Written by Heather Elvidge
This is one of those months when missing a weather forecast means you’re sure to be caught in the rain. However, it has been remarkably mild.
Indeed, reports last week would have us believe that spring is on its way. While most of the sightings logged at Nature’s Calendar have come from southern counties, ladybirds have been seen in Darlington, snowdrops were flowering in North Yorkshire and rooks were nesting in Aberdeen.
We shouldn’t get too carried away by this. As the old saying goes, one swallow does not make a summer. But it does demonstrate how unseasonable the weather has been, with temperatures around 3C above normal for January.
Talking of swallows, a few of these summer visitors have decided to remain in Devon rather than fly to South Africa. Maybe similar observations in the past explain some of the odd beliefs about migrating birds. Swallows were said to spend the winter in mud at the bottom of ponds; cuckoos hid in hollow logs, or turned into hawks until summer came again.
On fine mornings recently there has been a dawn chorus, although a few key voices are missing. The blackbird, for instance - we won’t hear him until next month.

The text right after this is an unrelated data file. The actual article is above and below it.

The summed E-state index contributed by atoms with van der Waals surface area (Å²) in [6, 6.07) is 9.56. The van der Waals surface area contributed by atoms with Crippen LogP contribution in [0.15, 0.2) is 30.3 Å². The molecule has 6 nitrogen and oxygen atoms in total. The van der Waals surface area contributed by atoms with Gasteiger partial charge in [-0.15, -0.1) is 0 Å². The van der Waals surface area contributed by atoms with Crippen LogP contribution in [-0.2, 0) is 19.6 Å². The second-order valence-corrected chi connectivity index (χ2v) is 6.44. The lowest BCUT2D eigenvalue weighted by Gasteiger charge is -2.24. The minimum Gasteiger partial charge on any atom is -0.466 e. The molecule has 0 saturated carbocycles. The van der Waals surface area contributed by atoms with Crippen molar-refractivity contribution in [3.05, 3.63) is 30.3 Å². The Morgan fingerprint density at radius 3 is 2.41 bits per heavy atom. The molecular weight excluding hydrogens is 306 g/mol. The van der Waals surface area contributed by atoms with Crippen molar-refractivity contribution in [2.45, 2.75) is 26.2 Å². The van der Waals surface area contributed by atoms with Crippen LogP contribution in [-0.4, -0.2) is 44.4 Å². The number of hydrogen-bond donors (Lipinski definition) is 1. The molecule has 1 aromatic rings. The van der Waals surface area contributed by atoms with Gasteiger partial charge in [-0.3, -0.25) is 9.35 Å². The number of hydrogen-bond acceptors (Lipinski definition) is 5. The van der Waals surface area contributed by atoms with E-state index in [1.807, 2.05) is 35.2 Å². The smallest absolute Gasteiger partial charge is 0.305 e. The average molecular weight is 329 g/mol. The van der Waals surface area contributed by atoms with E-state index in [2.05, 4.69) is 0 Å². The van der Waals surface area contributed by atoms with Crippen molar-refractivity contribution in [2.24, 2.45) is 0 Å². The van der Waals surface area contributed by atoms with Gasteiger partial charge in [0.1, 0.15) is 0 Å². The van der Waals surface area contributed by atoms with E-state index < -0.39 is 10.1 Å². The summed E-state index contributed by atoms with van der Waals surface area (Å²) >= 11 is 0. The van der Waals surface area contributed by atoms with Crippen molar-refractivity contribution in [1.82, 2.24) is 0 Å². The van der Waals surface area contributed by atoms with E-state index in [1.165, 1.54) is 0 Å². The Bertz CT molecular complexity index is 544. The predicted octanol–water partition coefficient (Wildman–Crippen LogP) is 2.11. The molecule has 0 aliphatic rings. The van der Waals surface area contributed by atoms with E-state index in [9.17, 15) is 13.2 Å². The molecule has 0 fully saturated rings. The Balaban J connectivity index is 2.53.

But on sunny afternoons great tits are singing in woods and gardens. The male leaves the winter flock for a while, to lay claim to his spring territory. His distinctive “teacher, teacher”, with the emphasis on the first note, rings out above the general twittering of sparrows and finches. Sometimes the great tit will reverse the notes, or insert another syllable. It all means the same – this is my patch.
But mild or not, this is January. Days are still short and wild food is scarce, so any singing doesn’t last for long. Birds face the serious matter of finding food. And that’s where we come in. Our bird table offerings really make a difference.
If you have regular feathered visitors, then the RSPB’s Big Garden Birdwatch would like to hear from you. It’s happening this weekend, the 25th and 26th. See www.rspb.org.uk/birdwatch for details.
January 25 is a busy day in the calendar. Christians remember the conversion of St Paul, who was transformed by a vision from persecutor of the faithful into a tireless missionary. Much theology was founded on Paul’s writings, particularly his advice to various Christian communities.
The Scots will be celebrating Robert Burns with a haggis supper, followed by readings of his poems and renditions of his best-loved songs. The evening ends, naturally, with Auld Lang Syne.
In Wales it’s the feast day of St Dwynwen, a fifth-century nun who became the patron saint of lovers.
Folklore lays great store by St Paul’s Day. An old verse says that if the 25th is sunny, we’ll have a good year. If it brings wind and rain, the harvest months will be blighted, while a misty, cloudy day warns of disease among birds and beasts.
But don’t despair if the day is grim. Although the 25th has a reputation for prediction that stretches back centuries, it doesn’t work too well today.